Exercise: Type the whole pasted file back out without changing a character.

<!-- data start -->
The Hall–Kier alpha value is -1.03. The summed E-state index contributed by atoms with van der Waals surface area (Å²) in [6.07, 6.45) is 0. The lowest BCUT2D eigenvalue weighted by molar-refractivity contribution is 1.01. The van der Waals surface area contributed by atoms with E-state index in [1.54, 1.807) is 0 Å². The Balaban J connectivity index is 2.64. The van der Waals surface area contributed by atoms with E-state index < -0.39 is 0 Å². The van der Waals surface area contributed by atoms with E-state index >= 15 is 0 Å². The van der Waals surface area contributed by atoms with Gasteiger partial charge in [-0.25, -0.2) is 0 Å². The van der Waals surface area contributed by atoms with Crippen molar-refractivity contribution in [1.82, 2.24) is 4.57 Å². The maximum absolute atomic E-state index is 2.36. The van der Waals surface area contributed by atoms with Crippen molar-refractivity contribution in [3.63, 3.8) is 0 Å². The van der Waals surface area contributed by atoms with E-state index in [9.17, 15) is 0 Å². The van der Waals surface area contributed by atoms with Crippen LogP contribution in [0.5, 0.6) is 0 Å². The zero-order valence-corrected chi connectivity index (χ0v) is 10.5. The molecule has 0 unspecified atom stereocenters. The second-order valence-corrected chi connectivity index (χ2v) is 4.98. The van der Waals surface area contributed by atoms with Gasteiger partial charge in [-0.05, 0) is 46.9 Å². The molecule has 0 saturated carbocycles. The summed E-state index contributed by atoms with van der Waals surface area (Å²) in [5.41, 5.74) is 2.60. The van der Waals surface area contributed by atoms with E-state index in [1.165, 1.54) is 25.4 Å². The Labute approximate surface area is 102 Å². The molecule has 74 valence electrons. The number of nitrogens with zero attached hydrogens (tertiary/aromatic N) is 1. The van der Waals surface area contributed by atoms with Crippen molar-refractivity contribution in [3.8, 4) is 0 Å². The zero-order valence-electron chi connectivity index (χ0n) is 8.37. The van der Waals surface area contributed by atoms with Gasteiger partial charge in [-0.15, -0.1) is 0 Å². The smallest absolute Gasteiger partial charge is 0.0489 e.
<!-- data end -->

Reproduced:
The Hall–Kier alpha value is -1.03. The summed E-state index contributed by atoms with van der Waals surface area (Å²) in [6.07, 6.45) is 0. The lowest BCUT2D eigenvalue weighted by molar-refractivity contribution is 1.01. The van der Waals surface area contributed by atoms with E-state index in [1.54, 1.807) is 0 Å². The Balaban J connectivity index is 2.64. The van der Waals surface area contributed by atoms with E-state index < -0.39 is 0 Å². The van der Waals surface area contributed by atoms with E-state index >= 15 is 0 Å². The van der Waals surface area contributed by atoms with Gasteiger partial charge in [-0.25, -0.2) is 0 Å². The van der Waals surface area contributed by atoms with Crippen molar-refractivity contribution in [1.82, 2.24) is 4.57 Å². The maximum absolute atomic E-state index is 2.36. The van der Waals surface area contributed by atoms with Crippen molar-refractivity contribution in [3.63, 3.8) is 0 Å². The van der Waals surface area contributed by atoms with E-state index in [9.17, 15) is 0 Å². The van der Waals surface area contributed by atoms with Crippen LogP contribution in [0.5, 0.6) is 0 Å². The zero-order valence-corrected chi connectivity index (χ0v) is 10.5. The molecule has 0 unspecified atom stereocenters. The second-order valence-corrected chi connectivity index (χ2v) is 4.98. The van der Waals surface area contributed by atoms with Gasteiger partial charge in [-0.05, 0) is 46.9 Å². The molecule has 0 saturated carbocycles. The summed E-state index contributed by atoms with van der Waals surface area (Å²) in [5.41, 5.74) is 2.60. The van der Waals surface area contributed by atoms with E-state index in [1.165, 1.54) is 25.4 Å². The Labute approximate surface area is 102 Å². The molecule has 74 valence electrons. The number of nitrogens with zero attached hydrogens (tertiary/aromatic N) is 1. The van der Waals surface area contributed by atoms with Crippen molar-refractivity contribution in [3.8, 4) is 0 Å². The zero-order valence-electron chi connectivity index (χ0n) is 8.37. The van der Waals surface area contributed by atoms with Gasteiger partial charge in [-0.15, -0.1) is 0 Å². The smallest absolute Gasteiger partial charge is 0.0489 e.